The winter of 2003 was extremely harsh for my family. Deer and elk were scarce, and my father went to Valhalla at the ripe old age of sixteen. The rest of the pack headed north in search of better game, but my mother was aging and unable to maintain their grueling pace. With her last breath, my brave mother warned me never to forget Odin’s teachings, and never to bargain with a dwarf. I have carried those words in my heart to this very day.

Desperate for shelter, I set off into the wilderness. Miles and miles I trekked through the snow, until I alighted upon a church on the outskirts of Big Falls, Minnesota. My mother had spoken often of the Sign of the Cross, and of the genocidal war of the crusaders against our people. I knew what I had to do.

The church burned for fully two hours before the police arrived. Had I spoken English at that time, I am confident that I could have made clear to them the urgency of my need for warmth and the long history of crimes committed by the Christian overlords. They might well have had mercy on me if I had been able to explain the deaths of my parents and the religious significance of my arson. But, as words failed me, I bit an officer on the leg. Their tazers were painful, but nothing compared to the agonies of my subsequent integration into American society.

Imagine my shock and horror when I learned that U.S. law—in spite of constitutional guarantees for free exercise of religion—does not permit making blood sacrifices to Odin on the equinox! Like the bigoted proscription against razing churches, I learned of this onerous statutory burden the hard way. I had already hung the corpses of nine dogs and nine cats from my foster family’s trees and was beginning on gerbils when, once again, the heavy hand of the law struck down my religious freedoms.

This sort of intolerant legal regime has no place in American society. Though I remain Norse at heart, I am an ardent and patriotic son of these United States. It is precisely because of my love for both this nation and Odin that I wish to become a lawyer. After receiving my degree from Thomas M. Cooley Law School, I intend to challenge the laws and judicial opinions which oppress and subjugate my people. I will immediately begin the fight to have Employment Division v. Smith overturned, then systematically roll back every law preventing us from performing our ancient acts of worship.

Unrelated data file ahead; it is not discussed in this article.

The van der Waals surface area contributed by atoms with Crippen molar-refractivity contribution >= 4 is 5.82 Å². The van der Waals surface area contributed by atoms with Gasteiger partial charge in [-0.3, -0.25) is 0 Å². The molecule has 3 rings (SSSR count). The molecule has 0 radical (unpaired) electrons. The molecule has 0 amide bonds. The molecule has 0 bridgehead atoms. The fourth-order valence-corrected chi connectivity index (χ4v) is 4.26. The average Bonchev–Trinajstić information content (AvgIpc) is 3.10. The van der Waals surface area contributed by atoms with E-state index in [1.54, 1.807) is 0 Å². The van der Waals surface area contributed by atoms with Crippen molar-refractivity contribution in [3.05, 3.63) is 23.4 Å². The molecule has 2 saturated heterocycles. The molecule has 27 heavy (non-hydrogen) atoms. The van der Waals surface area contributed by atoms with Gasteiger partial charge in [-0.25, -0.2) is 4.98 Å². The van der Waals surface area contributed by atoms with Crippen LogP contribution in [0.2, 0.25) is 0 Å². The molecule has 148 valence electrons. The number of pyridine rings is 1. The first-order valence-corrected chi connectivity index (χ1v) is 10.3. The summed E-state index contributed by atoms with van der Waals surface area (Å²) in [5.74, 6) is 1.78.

Help me keep America free. Help me in this great battle, Cooley, and I swear by the Hammer of Thor that bards will sing the wordfame of your school until the world’s ending.

Sincerely,
Image

Norwood
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Re: Why do law schools care about your parents highest education

Postby Norwood » Sat Feb 20, 2010 1:39 am

wow...

ScaredWorkedBored
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Re: Why do law schools care about your parents highest education

Postby ScaredWorkedBored » Sat Feb 20, 2010 11:24 am

Breaker wrote:If I admitted that my dad is a doctor, would it possibly effect my chances at scholarship offers?


If you're being calculated independently of parents, it won't matter.

If you're not being treated as independent, I hope you're not planning on lying/omitting family income information to grab need-based aid. The consequences of that could be rather dire if it's ever discovered.

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Aberzombie1892
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Re: Why do law schools care about your parents highest education

Postby Aberzombie1892 » Sat Feb 20, 2010 11:57 am

ScaredWorkedBored wrote:
Breaker wrote:If I admitted that my dad is a doctor, would it possibly effect my chances at scholarship offers?


If you're being calculated independently of parents, it won't matter.

If you're not being treated as independent, I hope you're not planning on lying/omitting family income information to grab need-based aid. The consequences of that could be rather dire if it's ever discovered.


I don't think it works that way.

If you say your dad has a Ph.D/MD/JD, you will be admitted over someone who had similar numbers and his/her parents only had four year degrees.

However, your scholarship money would likely still be based off of your LSAT/GPA combination.

It's amazing that all of the little things can give you a competitive advantage (although your numbers make you competitive to begin with).

Things like parental education, work experience (full time, part time, internships, externships), grad degrees, your awards/honors, hardships, etc.

But if you have an almighty 4.3/180 and no competitive advantages - I think Yale would have a tough time declining you (heck why not go overseas for law school?)